August 29, 2010


Illustrator Kevin Dart has unveiled new Yuki 7 prints that I think Spy Vibers will enjoy. Kevin continues to mine the fab world of retro movie posters and the aesthetics of films like Deadlier Than the Male and You Only Live Twice to create cool Yuki 7 and the Gadget Girls merchandise. You can visit the Yuki 7 website here. Read Spy Vibe's interview with Kevin here.

August 25, 2010


Spy Vibe fave illustrator, Kevin Dart, has launched a website for his FAB character YUKI 7 and her swinging world of 1960s-inspired movie posters. Kevin's images are packed with implied fun and narrative with a host of iconic elements: evil lairs, spear gun wielding femme fatales, modern design, and exotic locations. From Kevin's website:

We've finally launched the official website for Yuki 7 and the Gadget Girls! There's some pretty neat stuff to see on there, like this awesome Yuki 7 sculpture by Damon Bard! There's also an official Yuki 7 Shop now, which has some awesome new items like this set of Gadget Girl mini prints. And also this new print of Yuki sleeping in her stylish bachelorette pad. Yuki even has her very own Twitter account now so you can keep up with her exciting life of espionage and couture fashion!

August 24, 2010


As the final days of summer wind down, Spy Vibers can enjoy a last swim with this classic scene from Deadlier Than the Male.

August 21, 2010


Our man in Sweden, author Jeremy Duns, has been a busy agent lately. His novel, Free Agent, was released in paperback earlier this summer, and its sequel, Free Country, is coming out this month. Both novels are also now available in kindle editions for you Spy Vibers with special gadgets. With this flurry of activity, and the BBC option on his spy trilogy, Jeremy has sent a number of updates that I think Spy Vibers will want to check out. From Jeremy:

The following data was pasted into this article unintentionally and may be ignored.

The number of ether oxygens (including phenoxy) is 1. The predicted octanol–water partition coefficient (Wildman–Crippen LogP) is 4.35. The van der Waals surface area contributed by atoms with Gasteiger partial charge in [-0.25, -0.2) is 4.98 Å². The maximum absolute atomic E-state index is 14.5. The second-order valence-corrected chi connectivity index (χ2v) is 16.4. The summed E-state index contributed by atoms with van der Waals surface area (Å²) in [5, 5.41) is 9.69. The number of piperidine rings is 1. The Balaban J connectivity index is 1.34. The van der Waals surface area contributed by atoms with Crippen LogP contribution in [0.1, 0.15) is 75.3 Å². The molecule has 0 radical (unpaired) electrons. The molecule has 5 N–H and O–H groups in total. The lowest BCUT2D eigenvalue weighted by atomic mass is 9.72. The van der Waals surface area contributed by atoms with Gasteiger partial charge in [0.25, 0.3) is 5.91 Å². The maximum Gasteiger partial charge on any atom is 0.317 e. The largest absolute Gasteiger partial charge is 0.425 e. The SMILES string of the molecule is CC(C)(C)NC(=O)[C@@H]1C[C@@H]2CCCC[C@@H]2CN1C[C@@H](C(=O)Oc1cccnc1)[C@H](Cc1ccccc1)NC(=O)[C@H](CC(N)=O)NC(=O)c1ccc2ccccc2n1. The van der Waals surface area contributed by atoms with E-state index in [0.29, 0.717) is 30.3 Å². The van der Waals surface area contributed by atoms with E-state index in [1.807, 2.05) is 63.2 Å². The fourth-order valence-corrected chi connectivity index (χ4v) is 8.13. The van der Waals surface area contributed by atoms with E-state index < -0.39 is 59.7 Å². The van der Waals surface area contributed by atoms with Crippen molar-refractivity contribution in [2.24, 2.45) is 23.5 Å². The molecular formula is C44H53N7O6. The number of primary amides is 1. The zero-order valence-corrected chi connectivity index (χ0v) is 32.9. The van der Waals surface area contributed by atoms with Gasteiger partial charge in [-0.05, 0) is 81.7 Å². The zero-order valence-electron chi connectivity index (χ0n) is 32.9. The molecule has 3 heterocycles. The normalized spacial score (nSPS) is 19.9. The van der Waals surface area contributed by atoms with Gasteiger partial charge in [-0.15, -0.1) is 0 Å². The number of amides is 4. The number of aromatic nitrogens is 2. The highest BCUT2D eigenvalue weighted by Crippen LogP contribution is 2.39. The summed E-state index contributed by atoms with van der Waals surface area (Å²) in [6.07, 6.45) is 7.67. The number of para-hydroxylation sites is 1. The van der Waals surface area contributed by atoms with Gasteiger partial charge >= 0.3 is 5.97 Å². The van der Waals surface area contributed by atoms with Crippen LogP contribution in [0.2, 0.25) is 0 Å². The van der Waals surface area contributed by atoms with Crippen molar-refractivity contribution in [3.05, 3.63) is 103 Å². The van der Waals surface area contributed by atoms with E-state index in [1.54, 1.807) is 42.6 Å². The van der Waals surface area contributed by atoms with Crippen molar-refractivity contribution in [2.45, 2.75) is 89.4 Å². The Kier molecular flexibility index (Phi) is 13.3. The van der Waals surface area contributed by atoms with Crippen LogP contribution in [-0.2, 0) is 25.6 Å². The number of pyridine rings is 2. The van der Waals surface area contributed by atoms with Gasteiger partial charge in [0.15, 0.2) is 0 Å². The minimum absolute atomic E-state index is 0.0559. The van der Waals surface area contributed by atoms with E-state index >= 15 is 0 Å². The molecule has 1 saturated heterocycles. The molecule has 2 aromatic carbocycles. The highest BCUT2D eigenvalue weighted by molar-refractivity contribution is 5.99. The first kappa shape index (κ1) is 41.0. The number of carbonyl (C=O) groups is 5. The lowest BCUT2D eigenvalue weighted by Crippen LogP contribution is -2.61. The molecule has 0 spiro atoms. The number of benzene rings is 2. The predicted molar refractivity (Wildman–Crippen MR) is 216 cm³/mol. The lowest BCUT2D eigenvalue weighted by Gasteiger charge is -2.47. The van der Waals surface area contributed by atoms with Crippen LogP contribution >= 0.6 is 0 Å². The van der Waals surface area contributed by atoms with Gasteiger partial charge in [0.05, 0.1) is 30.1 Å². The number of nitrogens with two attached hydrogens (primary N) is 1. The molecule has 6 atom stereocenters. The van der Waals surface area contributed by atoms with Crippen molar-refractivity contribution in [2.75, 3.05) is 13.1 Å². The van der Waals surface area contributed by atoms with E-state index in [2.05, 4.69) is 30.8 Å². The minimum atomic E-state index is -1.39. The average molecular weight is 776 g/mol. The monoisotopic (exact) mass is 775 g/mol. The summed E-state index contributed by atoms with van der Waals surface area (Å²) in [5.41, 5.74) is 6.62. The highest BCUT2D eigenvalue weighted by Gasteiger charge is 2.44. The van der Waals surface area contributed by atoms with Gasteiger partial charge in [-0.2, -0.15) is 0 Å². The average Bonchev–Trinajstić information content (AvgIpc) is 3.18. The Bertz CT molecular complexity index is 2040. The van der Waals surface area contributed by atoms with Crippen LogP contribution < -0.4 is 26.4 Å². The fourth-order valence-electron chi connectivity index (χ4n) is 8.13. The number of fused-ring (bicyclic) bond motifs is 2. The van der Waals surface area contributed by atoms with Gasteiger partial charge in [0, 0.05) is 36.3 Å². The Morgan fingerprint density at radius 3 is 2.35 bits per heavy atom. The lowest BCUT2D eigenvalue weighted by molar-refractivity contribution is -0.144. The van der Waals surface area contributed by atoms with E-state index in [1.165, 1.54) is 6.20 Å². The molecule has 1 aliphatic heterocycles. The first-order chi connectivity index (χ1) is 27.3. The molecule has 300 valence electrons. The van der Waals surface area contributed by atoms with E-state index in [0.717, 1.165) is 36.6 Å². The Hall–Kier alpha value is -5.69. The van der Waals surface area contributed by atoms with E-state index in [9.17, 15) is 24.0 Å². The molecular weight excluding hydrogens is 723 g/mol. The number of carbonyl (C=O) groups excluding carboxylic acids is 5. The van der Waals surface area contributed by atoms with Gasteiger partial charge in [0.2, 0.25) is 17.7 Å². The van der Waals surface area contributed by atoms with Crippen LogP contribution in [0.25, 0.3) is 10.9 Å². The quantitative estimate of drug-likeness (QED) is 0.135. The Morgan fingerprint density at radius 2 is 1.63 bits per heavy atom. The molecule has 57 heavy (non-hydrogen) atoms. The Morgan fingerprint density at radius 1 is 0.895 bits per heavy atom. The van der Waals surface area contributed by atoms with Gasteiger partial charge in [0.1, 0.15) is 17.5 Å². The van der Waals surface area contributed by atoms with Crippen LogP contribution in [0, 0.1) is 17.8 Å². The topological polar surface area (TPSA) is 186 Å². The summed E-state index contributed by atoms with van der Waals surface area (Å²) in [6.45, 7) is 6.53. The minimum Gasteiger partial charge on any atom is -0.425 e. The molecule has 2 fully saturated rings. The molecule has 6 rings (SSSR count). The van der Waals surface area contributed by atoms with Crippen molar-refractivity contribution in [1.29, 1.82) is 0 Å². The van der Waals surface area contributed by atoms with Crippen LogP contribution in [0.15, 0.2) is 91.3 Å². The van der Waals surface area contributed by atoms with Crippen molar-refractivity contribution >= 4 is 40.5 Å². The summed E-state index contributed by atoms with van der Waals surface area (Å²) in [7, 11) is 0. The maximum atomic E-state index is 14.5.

Hi everyone, some good news. Free Country is reviewed in today's Guardian, which says: 'With its subtly deployed late-60s detail, Free Country is a treat for fans of traditional Len Deighton-style spy thrillers.' The rest is here. (It's not every day you get outed in the press as a lover of Roger Moore Bond films, but I should just say that I prefer the Connery ones!)

I was interviewed at the Harrogate festival by the website Unbound, and you can read that here. The audio of the interview is here. I've also taken part in a 'virtual panel' discussing the spy thriller with authors JJ Cooper and Adrian Magson at Permission To Kill, which can be read here.

Finally, Amazon is launching its Kindle e-reader in the UK this month. Free Agent and Free Country are both available to buy for it. [also available on Kindle at Amazon US here].

Congratulations to Jeremy! Read his list of top-10 historical spy gadgets here. You can also check out his top-5 list of fave set designs on Spy Vibe here.

August 19, 2010